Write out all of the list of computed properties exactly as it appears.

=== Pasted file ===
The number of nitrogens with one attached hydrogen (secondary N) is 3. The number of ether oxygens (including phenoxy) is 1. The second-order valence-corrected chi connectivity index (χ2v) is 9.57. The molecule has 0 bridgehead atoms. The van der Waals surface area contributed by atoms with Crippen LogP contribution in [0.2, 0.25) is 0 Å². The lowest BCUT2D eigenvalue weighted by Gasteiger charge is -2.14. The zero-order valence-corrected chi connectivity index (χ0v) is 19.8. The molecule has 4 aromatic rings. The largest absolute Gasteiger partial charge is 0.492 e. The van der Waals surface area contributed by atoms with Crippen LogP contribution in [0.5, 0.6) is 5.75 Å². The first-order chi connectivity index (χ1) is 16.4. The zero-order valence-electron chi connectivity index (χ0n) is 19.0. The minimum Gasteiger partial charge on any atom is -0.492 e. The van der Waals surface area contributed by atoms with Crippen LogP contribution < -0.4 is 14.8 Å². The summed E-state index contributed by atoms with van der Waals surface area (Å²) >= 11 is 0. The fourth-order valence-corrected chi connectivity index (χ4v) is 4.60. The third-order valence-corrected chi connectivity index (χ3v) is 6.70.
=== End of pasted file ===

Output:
The number of nitrogens with one attached hydrogen (secondary N) is 3. The number of ether oxygens (including phenoxy) is 1. The second-order valence-corrected chi connectivity index (χ2v) is 9.57. The molecule has 0 bridgehead atoms. The van der Waals surface area contributed by atoms with Crippen LogP contribution in [0.2, 0.25) is 0 Å². The lowest BCUT2D eigenvalue weighted by Gasteiger charge is -2.14. The zero-order valence-corrected chi connectivity index (χ0v) is 19.8. The molecule has 4 aromatic rings. The largest absolute Gasteiger partial charge is 0.492 e. The van der Waals surface area contributed by atoms with Crippen LogP contribution in [0.5, 0.6) is 5.75 Å². The first-order chi connectivity index (χ1) is 16.4. The zero-order valence-electron chi connectivity index (χ0n) is 19.0. The minimum Gasteiger partial charge on any atom is -0.492 e. The van der Waals surface area contributed by atoms with Crippen LogP contribution < -0.4 is 14.8 Å². The summed E-state index contributed by atoms with van der Waals surface area (Å²) >= 11 is 0. The fourth-order valence-corrected chi connectivity index (χ4v) is 4.60. The third-order valence-corrected chi connectivity index (χ3v) is 6.70.